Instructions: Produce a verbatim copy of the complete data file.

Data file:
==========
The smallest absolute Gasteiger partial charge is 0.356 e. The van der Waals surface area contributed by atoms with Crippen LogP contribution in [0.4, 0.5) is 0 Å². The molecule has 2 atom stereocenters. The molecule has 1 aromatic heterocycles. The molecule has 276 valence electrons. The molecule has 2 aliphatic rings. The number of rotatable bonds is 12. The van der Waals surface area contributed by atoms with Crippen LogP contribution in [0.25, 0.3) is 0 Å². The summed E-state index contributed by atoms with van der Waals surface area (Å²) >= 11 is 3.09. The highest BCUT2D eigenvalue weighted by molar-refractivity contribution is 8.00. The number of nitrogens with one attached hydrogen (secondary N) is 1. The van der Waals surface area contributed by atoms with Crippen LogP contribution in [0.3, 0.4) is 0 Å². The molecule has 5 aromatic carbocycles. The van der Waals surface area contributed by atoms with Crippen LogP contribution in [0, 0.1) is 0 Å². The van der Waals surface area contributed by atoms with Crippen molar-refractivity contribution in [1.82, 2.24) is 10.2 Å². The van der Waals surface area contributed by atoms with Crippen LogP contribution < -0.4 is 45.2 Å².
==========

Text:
The smallest absolute Gasteiger partial charge is 0.356 e. The van der Waals surface area contributed by atoms with Crippen LogP contribution in [0.4, 0.5) is 0 Å². The molecule has 2 atom stereocenters. The molecule has 1 aromatic heterocycles. The molecule has 276 valence electrons. The molecule has 2 aliphatic rings. The number of rotatable bonds is 12. The van der Waals surface area contributed by atoms with Crippen LogP contribution in [0.25, 0.3) is 0 Å². The summed E-state index contributed by atoms with van der Waals surface area (Å²) >= 11 is 3.09. The highest BCUT2D eigenvalue weighted by molar-refractivity contribution is 8.00. The number of nitrogens with one attached hydrogen (secondary N) is 1. The van der Waals surface area contributed by atoms with Crippen LogP contribution in [0.3, 0.4) is 0 Å². The molecule has 5 aromatic carbocycles. The van der Waals surface area contributed by atoms with Crippen LogP contribution in [0, 0.1) is 0 Å². The van der Waals surface area contributed by atoms with Crippen molar-refractivity contribution in [1.82, 2.24) is 10.2 Å². The van der Waals surface area contributed by atoms with Crippen LogP contribution < -0.4 is 45.2 Å².